Via VentureBeat, Seth Goldstein's Social Media has created an advertising system that allows you to customize ads that your friends see, enabling individuals to interact through advertisements.
Here's a great example from the social media blog
Below is a concrete example of a social banner. It's an ad, presumably sponsorable by a company seeking to spread the word about its new-found greenness. So, without further ado, here's a our user violating, privacy busting, all your data in a social banner, banner!
Blog Reader: "Umm...wait. Is this a trick? My data has to be in here somewhere. I know! It's hiding under the alien! Oh, no. That's silly. Wait! You pulled my facebook interests to stereotype me as a certain type of user, thereby populating the buttons with choices that would appeal to me, thus increasing ad CTR!"
As Winnie the Pooh would say, "Oh bother."
Your data isn't in there. Not at all. But, let's say you do opt to share why you're green with your friends by clicking on a button. This is what your friends would see, except replace this dude's picture with yours.
Blog Reader: "OMG I'M IN THE AD! You mean when I choose to share why I'm green with my friends, my friends will actually see it?"
It's rather difficult to share something with your friends when we can't tell your friends the thing you wanted to share. So, yes, that's precisely what we did.
It's almost what John Battelle has been talking about and playing with - with his conversational marketing.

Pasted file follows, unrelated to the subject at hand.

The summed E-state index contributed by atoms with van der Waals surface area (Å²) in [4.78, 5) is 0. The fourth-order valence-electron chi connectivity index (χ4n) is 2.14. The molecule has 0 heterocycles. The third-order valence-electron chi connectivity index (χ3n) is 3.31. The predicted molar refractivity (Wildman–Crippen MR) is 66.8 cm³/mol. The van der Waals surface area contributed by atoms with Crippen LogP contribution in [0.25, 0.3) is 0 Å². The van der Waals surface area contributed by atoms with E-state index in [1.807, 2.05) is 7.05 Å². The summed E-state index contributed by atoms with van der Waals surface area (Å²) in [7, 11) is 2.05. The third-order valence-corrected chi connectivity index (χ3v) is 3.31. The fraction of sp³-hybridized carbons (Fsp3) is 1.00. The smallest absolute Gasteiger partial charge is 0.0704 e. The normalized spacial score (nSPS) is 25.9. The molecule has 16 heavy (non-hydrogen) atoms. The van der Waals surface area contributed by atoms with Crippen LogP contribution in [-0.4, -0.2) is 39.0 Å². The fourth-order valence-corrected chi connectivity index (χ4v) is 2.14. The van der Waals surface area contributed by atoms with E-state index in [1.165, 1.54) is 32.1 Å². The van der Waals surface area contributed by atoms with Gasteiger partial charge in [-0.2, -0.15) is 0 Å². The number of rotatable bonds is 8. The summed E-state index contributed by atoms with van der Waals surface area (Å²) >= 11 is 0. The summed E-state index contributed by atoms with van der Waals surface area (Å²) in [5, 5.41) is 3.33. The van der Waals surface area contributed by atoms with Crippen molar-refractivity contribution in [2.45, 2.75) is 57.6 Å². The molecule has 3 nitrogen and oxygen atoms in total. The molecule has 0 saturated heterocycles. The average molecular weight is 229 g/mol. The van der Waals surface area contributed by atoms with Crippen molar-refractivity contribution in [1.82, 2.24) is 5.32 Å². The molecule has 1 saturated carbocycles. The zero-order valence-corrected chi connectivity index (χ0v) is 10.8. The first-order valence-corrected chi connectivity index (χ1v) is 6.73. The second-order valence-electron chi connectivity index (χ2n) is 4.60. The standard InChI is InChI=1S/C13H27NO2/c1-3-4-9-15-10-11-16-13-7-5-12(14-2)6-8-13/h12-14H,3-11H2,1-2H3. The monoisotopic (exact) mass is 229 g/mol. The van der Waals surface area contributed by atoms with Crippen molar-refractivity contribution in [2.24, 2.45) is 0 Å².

As you all know, I'm a big beliver in putting the "social" in marketing. In fact, my own blog has evolved to mostly a networking tool where I'm highlighting my clients great writing and the activities of other people that interest me.
This is the first time I've seen "social" applied to the advertising unit. And I think it's very significant. And almost genius in its simplicity and obviousness.
I'm working on improving my sales presentation skills, specifically my demos.
Here's two blog posts about product demos.
- Customize-ing them. Tailoring them to the prospect's need. I do good here.
- I need to be better about structuring a demo.
Update: I just received my daily justsell newsletter
which was plugging a research report from gotomeeting about giving online product demos
This is a GREAT Guest Article by Malcolm Sheppard of Gill Media
Many traditional businesses believe they don't need to get online - but they're already there.
Small business owners often believe they don't need a website. This is an especially common sentiment when the company has a local, face to face focus. They don't use e-commerce, so why should they bother with web pages, blogs and the rest?
The answer is simple: If they don't get online, someone will put them on - and they won't have a say in the results. Chances are that if your business has a Yellow Page listing, its name is on the Web. Here's how it got there: